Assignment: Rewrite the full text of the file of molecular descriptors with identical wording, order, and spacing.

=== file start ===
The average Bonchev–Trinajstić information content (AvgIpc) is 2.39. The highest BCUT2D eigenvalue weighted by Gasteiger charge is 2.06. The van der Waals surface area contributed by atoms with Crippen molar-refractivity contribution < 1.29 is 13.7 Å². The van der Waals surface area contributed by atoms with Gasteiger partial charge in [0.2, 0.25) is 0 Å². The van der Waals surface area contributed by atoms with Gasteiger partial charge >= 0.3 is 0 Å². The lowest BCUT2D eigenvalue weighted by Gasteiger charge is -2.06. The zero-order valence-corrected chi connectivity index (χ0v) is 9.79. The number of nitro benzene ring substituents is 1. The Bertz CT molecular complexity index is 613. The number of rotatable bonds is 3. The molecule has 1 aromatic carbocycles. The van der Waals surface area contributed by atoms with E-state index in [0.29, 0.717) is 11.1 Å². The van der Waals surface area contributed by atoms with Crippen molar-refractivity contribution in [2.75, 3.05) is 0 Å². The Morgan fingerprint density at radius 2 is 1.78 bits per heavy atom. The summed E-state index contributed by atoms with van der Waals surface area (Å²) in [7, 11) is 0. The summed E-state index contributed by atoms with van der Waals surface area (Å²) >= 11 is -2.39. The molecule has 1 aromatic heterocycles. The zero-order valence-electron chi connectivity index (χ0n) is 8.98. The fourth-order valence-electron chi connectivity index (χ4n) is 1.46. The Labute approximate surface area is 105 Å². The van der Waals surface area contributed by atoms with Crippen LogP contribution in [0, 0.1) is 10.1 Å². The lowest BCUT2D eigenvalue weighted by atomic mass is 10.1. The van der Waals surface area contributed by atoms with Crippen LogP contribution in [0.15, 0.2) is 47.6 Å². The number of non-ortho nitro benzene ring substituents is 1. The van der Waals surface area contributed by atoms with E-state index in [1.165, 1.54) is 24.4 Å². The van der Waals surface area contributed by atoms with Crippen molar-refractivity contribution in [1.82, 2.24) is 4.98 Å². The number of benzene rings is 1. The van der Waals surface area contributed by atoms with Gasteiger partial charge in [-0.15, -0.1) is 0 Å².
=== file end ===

The average Bonchev–Trinajstić information content (AvgIpc) is 2.39. The highest BCUT2D eigenvalue weighted by Gasteiger charge is 2.06. The van der Waals surface area contributed by atoms with Crippen molar-refractivity contribution < 1.29 is 13.7 Å². The van der Waals surface area contributed by atoms with Gasteiger partial charge in [0.2, 0.25) is 0 Å². The van der Waals surface area contributed by atoms with Gasteiger partial charge >= 0.3 is 0 Å². The lowest BCUT2D eigenvalue weighted by Gasteiger charge is -2.06. The zero-order valence-corrected chi connectivity index (χ0v) is 9.79. The number of nitro benzene ring substituents is 1. The Bertz CT molecular complexity index is 613. The number of rotatable bonds is 3. The molecule has 1 aromatic carbocycles. The van der Waals surface area contributed by atoms with E-state index in [0.29, 0.717) is 11.1 Å². The van der Waals surface area contributed by atoms with Crippen molar-refractivity contribution in [2.75, 3.05) is 0 Å². The Morgan fingerprint density at radius 2 is 1.78 bits per heavy atom. The summed E-state index contributed by atoms with van der Waals surface area (Å²) in [7, 11) is 0. The summed E-state index contributed by atoms with van der Waals surface area (Å²) >= 11 is -2.39. The molecule has 1 aromatic heterocycles. The zero-order valence-electron chi connectivity index (χ0n) is 8.98. The fourth-order valence-electron chi connectivity index (χ4n) is 1.46. The Labute approximate surface area is 105 Å². The van der Waals surface area contributed by atoms with Crippen LogP contribution in [0, 0.1) is 10.1 Å². The lowest BCUT2D eigenvalue weighted by atomic mass is 10.1. The van der Waals surface area contributed by atoms with Crippen LogP contribution in [0.15, 0.2) is 47.6 Å². The number of non-ortho nitro benzene ring substituents is 1. The van der Waals surface area contributed by atoms with E-state index in [1.165, 1.54) is 24.4 Å². The van der Waals surface area contributed by atoms with Crippen molar-refractivity contribution in [1.82, 2.24) is 4.98 Å². The number of benzene rings is 1. The van der Waals surface area contributed by atoms with Gasteiger partial charge in [-0.15, -0.1) is 0 Å².